Scientists have spotted a new planet that’s both a dead ringer for our own and resides just around the cosmic corner from our part of the galaxy.
USA TODAY

Scientists have spotted a new planet that’s both a dead ringer for our own and resides just around the cosmic corner from our part of the galaxy.

The planet’s proximity and uncanny resemblance to Earth make it “arguably the most important planet ever found outside the solar system,” the University of Maryland’s Drake Deming wrote in a commentary accompanying the scientific report about the discovery.

Dubbed GJ 1132b, it is slightly wider and more massive than Earth. Its composition is similar to Earth’s, and it lies only 39 light-years, or 230 trillion miles, away, which isn’t very far compared to the unfathomable spread of the universe. Other Earth-sized planets are more than three times as distant as this one and therefore much harder to get to know.

If planets outside the solar system, also known as exoplanets, were houses, this one “is not the house right next to yours,” said Boston University astronomer Philip Muirhead, who wasn’t involved in the study. “But it’s on the other side of the block.”

And if planet GJ 1132b were a house, it would almost certainly be vacant. The coolest part of its atmosphere measures a scorching 450 to 500 degrees, akin to “the hottest temperature your oven will go,” said study author Zachory Berta-Thompson of MIT. “It’s definitely a very toasty world” and probably too warm to support life.

But it’s not too toasty to have an atmosphere. Most Earth-sized planets outside our solar system are so hellishly hot that no atmosphere could survive there, but GJ 1132b may very well have a wrapper of the same gases that swaddle the Earth, Berta-Thompson and his colleagues wrote in this week’s Nature.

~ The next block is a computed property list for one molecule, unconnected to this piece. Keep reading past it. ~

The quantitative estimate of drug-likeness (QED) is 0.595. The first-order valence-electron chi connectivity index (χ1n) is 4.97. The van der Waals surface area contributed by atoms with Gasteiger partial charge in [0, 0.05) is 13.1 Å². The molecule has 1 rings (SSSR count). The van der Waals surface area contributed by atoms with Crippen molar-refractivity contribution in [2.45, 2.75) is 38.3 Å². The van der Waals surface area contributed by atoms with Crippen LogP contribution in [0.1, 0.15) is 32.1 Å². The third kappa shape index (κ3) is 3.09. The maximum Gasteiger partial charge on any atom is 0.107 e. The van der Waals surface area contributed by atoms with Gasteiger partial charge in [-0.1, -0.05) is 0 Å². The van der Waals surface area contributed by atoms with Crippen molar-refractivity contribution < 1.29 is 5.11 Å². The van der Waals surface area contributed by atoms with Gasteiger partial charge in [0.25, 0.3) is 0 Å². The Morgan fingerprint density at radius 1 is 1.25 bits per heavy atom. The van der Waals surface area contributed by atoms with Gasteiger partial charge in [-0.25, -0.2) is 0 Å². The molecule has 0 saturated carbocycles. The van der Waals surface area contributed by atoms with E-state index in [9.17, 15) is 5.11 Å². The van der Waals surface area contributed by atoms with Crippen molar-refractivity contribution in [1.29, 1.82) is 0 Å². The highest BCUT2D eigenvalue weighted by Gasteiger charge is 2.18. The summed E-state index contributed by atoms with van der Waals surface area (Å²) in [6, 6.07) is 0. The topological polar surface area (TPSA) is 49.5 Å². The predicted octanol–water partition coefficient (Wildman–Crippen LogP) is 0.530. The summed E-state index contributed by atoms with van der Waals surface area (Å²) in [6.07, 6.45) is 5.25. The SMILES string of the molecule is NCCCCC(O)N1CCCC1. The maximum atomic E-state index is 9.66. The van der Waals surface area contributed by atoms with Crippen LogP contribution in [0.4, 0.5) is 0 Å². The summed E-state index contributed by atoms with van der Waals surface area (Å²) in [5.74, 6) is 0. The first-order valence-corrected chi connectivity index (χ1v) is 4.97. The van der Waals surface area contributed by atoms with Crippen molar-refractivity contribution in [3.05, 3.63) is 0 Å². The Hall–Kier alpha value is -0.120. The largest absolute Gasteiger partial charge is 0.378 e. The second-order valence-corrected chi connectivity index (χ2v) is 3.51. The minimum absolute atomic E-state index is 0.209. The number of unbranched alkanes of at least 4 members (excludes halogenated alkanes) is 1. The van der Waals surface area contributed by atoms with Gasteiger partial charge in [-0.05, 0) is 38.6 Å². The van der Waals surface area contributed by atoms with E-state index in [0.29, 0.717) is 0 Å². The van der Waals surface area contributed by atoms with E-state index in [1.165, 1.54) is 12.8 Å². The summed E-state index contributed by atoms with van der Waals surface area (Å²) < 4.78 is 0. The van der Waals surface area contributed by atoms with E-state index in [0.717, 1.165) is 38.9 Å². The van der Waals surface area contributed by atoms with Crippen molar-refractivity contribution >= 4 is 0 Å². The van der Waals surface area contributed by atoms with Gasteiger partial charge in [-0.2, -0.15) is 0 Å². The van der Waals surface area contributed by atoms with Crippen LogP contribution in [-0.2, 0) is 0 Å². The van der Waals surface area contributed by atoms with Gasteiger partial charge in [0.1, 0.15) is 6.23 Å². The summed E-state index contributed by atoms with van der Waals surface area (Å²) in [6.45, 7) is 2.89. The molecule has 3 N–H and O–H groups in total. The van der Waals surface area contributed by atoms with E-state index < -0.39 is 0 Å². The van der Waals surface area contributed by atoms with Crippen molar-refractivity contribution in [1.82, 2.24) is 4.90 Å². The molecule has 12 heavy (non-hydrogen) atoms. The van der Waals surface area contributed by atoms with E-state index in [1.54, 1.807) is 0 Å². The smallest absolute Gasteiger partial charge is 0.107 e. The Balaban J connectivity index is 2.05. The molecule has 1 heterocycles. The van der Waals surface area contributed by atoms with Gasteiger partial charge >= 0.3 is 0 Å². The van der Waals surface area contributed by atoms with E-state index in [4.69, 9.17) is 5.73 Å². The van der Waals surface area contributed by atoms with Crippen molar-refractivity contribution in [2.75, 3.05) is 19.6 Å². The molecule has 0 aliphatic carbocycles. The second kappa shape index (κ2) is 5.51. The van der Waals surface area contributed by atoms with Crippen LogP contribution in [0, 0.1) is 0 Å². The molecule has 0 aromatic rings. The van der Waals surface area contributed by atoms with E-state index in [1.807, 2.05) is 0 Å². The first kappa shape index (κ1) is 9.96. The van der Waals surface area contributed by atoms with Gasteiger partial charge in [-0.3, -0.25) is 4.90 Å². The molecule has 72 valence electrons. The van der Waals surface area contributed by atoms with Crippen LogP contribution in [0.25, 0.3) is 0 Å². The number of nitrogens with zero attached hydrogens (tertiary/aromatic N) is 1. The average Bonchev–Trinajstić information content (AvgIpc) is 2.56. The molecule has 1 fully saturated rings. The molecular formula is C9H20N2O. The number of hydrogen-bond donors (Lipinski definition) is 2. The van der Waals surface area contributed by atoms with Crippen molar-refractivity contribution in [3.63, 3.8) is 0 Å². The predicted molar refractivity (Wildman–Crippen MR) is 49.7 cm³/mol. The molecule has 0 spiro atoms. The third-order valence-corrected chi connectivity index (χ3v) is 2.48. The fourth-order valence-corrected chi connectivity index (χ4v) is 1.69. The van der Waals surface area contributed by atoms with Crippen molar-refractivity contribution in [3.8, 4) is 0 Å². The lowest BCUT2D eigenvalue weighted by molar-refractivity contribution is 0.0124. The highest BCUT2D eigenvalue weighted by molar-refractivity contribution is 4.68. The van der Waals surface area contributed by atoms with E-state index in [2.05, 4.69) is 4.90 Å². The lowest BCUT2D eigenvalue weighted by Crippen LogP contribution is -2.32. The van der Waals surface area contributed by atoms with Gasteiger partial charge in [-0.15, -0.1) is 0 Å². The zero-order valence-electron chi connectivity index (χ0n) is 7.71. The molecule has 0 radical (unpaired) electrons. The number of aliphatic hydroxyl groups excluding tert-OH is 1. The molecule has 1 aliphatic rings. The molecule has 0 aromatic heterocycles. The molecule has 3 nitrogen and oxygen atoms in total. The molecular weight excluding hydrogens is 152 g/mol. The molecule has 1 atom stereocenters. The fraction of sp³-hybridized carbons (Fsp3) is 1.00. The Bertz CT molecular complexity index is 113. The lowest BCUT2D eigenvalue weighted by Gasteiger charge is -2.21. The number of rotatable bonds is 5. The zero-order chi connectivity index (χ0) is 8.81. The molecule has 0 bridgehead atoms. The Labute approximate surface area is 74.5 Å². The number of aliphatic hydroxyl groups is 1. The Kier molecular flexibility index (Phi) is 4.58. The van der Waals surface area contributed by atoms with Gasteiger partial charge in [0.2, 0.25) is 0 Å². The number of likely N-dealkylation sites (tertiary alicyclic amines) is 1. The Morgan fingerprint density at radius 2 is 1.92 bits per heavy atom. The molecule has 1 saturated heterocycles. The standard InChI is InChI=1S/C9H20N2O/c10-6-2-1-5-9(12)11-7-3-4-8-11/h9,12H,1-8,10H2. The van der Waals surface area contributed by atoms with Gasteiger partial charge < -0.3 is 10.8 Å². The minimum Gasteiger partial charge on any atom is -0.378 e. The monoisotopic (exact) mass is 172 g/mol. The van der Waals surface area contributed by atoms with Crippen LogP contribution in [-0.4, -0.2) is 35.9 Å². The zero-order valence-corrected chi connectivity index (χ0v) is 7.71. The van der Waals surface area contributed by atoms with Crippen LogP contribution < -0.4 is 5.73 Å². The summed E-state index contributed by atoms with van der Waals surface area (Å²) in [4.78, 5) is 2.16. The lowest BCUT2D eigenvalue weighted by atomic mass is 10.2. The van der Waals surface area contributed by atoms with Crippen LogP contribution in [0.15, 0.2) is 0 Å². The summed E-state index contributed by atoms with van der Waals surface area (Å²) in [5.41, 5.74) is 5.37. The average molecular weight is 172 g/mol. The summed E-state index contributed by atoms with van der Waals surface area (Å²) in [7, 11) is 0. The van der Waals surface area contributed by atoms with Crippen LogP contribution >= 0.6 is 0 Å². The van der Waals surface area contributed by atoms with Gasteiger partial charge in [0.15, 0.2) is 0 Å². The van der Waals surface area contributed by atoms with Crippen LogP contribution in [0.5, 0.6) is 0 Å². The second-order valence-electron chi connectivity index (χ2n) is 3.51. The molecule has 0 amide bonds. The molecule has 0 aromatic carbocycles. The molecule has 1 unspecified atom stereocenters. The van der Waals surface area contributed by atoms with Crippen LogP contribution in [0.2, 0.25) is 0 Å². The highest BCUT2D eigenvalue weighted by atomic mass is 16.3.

That possibility has scientists rubbing their hands in anticipation over what they could learn from this small world, discovered with a network of small telescopes known as MEarth-South. GJ 1132b is close enough for the Hubble Space Telescope and its successor, now under development, to have a good look at its atmosphere, helping researchers pinpoint the varieties of planetary atmosphere hospitable to living things.

Other exoplanets live closer to us than GJ 1132b, but this one is a golden combination of very close and very similar in size to Earth. Adding to its charms, it circles a relatively small, faint star called a red dwarf. A planet orbiting such a modest star is easier to study than a planet orbiting a brilliant star.

Planets around red dwarfs are plentiful, and in our galaxy, red dwarfs themselves far outnumber stars like the sun. So GJ 1132b may well be an easily accessible example of one of the most common kinds of planets, Muirhead says.

“This is not the first time we’ve caught glimpses of things that look like this,” said John Asher Johnson of the Harvard-Smithsonian Center for Astrophysics, who was not involved with the discovery. “But this is a rare opportunity to hold the real deal in our hands and turn it over and examine it.”

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